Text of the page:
The baton exchange is made from the left hand to the right, and the outgoing runner never looks back once he starts. He takes the inside third of the lane and the runner coming up takes the outside, shouting instructions as he comes up so that he will not overrun his teammate or be left too far behind to make the exchange in the zone.
"The world record team was ideal in personnel, too," Jackson said. "You find out that kids who tense up too much in individual competition very often make good relay runners because they feel that they're getting help. Everything doesn't depend on them. So they gain confidence, and sometimes a kid who has fine essential speed but who can't relax in individual competition learns to relax running relays. One of the kids on this year's team is jittery, but he'll probably get over that after a year or so.
"But to get back to ideal personnel. Obviously, you need your best starter—not your best sprinter—on the first leg. We try to put our second-fastest man on the next leg—a guy like Bill Woodhouse, who was a great sprinter overshadowed by Morrow. That's for the psychological effect. You come blowing in there for the second exchange with a healthy lead, and you make the other teams nervous and sometimes they'll blow the exchange. We figure that exchange—between the second and third runners—is the most important, and we like to put pressure on the other teams there. The third guy should be a calm, unexcitable boy. Segrest was perfect. He had a wonderful sense of rhythm. His timing on the exchange was the best I have ever seen. And he was a fine sprinter, too. The anchor man should be your fastest man and your best competitor, and we had Bobby Morrow."
A BAD EXCHANGE
Jackson's current sprint relay team blew the second exchange sadly in the Texas Relays. Calvin Cooley nearly slipped to his knees as he took off, and the incoming runner overran him (see picture on page 63) and had to slow up and make the exchange at half speed. Still, the youngsters managed a 41.3, exceptionally good for so young a team.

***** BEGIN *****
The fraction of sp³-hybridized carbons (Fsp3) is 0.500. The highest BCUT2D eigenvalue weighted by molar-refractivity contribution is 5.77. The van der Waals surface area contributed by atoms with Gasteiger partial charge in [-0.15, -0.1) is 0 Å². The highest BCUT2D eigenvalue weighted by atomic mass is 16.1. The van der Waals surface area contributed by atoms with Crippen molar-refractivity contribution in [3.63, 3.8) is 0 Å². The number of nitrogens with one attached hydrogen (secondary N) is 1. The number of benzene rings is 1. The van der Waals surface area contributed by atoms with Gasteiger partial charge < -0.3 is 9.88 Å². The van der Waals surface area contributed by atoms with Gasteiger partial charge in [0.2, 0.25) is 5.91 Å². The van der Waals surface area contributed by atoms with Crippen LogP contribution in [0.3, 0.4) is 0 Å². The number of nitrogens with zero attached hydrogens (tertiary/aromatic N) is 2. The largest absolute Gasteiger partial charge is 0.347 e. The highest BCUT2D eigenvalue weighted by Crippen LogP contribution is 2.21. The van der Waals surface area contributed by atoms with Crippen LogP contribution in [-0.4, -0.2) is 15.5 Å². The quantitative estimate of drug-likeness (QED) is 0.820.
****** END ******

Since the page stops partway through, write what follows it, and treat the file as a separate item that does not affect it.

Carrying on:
Eddie Southern, Texas' fine sprinter and quarter-miler, ran the second leg for his team for the reason Jackson pointed out. A veteran of the Olympics, Southern gave Texas a wide lead going into the second exchange, which helped hurry the other teams into something less than excellent baton passes.
Jackson's relay technique is fairly standard now, although there is one iconoclast among his rivals. Johnny Morriss, the voluble University of Houston coach, searching for an edge to make up for the lack of essential speed, stations his outgoing runner on the two "curve" legs in the outer third of the lane so that he can cut from the outside of his lane to the inside, thus flattening the curve. His runners alternate passes from left hand to right, and the pass is made from the top down instead of upward. The outgoing runner holds his hand back with the wrist turned toward the body, palm out, and he does not transfer the baton from right or left hand.
"I got to cut all the corners I can," Morriss says. "I don't get the boys. But there's really no substitute for speed."